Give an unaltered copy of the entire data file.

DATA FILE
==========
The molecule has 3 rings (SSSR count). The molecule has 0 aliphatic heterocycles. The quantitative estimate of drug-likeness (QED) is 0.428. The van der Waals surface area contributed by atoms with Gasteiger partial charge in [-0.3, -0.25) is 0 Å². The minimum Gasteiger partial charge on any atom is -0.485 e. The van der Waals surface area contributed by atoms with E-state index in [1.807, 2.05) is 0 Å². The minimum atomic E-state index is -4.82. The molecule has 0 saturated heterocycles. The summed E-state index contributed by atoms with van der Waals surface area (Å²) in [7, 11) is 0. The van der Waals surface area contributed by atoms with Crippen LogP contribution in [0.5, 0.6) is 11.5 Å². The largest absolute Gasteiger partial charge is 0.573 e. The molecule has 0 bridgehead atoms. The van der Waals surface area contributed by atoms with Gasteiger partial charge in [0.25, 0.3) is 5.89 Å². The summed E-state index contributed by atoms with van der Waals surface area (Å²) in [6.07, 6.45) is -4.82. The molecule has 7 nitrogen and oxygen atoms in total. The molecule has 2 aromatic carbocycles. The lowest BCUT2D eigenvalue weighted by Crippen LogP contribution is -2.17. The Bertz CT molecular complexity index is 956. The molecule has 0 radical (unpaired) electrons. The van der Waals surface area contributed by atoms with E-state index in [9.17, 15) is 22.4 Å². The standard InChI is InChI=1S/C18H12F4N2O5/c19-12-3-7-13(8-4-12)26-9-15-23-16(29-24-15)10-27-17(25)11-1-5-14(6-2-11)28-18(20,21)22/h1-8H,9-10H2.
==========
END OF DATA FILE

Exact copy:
The molecule has 3 rings (SSSR count). The molecule has 0 aliphatic heterocycles. The quantitative estimate of drug-likeness (QED) is 0.428. The van der Waals surface area contributed by atoms with Gasteiger partial charge in [-0.3, -0.25) is 0 Å². The minimum Gasteiger partial charge on any atom is -0.485 e. The van der Waals surface area contributed by atoms with E-state index in [1.807, 2.05) is 0 Å². The minimum atomic E-state index is -4.82. The molecule has 0 saturated heterocycles. The summed E-state index contributed by atoms with van der Waals surface area (Å²) in [7, 11) is 0. The van der Waals surface area contributed by atoms with Crippen LogP contribution in [0.5, 0.6) is 11.5 Å². The largest absolute Gasteiger partial charge is 0.573 e. The molecule has 0 bridgehead atoms. The van der Waals surface area contributed by atoms with Gasteiger partial charge in [0.25, 0.3) is 5.89 Å². The summed E-state index contributed by atoms with van der Waals surface area (Å²) in [6.07, 6.45) is -4.82. The molecule has 7 nitrogen and oxygen atoms in total. The molecule has 2 aromatic carbocycles. The lowest BCUT2D eigenvalue weighted by Crippen LogP contribution is -2.17. The Bertz CT molecular complexity index is 956. The molecule has 0 radical (unpaired) electrons. The van der Waals surface area contributed by atoms with E-state index in [9.17, 15) is 22.4 Å². The standard InChI is InChI=1S/C18H12F4N2O5/c19-12-3-7-13(8-4-12)26-9-15-23-16(29-24-15)10-27-17(25)11-1-5-14(6-2-11)28-18(20,21)22/h1-8H,9-10H2.